Lost in the dustbin of inconvenient memories, left behind in the light-speed pace of internet information mania is the story of the deaths of patients at Memorial Hospital in New Orleans in the wake of Hurricane Katrina. A physician and two nurses were arrested after the Louisiana District Attorney charged them with murder, accusing them of having injected a lethal cocktail to terminate frail patients who had no hope of rescue from the hell-hole the hospital had become.
The arrests were widely decried in the medical community — most of whom clearly had read none of the rather compelling and chilling testimony of other physicians and nurses who were present at the hospital. The case quickly became mired in charges of political grandstanding by the DA, who was considering running for governor and using the publicity around the case to raise money for his campaign. It subsequently went to a grand jury, which has used deliberate — some would say glacial — speed in investigating the case.
CNN today reports an update on the grand jury proceedings, where two of the involved nurses have been offered immunity to testify against the physician accused, Dr. Anna Pou.
The CNN update mentions this previously-unknown side story:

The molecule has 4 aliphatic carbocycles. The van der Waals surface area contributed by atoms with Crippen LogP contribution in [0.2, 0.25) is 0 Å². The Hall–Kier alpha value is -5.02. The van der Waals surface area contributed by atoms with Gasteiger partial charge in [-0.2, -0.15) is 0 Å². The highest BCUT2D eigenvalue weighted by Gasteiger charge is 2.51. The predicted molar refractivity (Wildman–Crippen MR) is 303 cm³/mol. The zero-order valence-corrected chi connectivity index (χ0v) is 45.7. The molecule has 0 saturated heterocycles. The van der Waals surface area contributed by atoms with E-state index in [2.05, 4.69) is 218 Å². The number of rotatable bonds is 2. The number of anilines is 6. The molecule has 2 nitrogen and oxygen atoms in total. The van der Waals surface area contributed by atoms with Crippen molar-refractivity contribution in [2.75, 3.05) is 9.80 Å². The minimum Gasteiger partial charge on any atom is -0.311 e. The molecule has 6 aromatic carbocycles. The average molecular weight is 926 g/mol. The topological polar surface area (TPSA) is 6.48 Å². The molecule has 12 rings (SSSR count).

Craig Nelson, a New Orleans lawyer who is convinced his mother was killed by a lethal dose of morphine, has taken steps to file a civil lawsuit.
Nelson had an autopsy performed on the body of his mother, Elaine Nelson. The 90-year-old Jefferson Parish resident died inside Memorial Medical Center during the aftermath of the hurricane. Nelson said her death is not part of the murder investigation because his mother was elderly, frail and sick.
She was a patient of LifeCare, a long-term care facility run inside Memorial Medical Center’s seventh floor. Nelson said his sister was helping to care for his mother during Katrina, but was asked to leave. It was after his sister was evacuated that he was told his mother had died.
Test results conducted by a private lab hired by the lawyer indicate high levels of morphine in Elaine Nelson’s liver, muscle tissue and brain, Nelson said. He said his mother should have had no morphine in her system, since none had been prescribed to her in the week and a half before she died.
My prior discussion of this event may be found here, along with a substantial list of links for more information.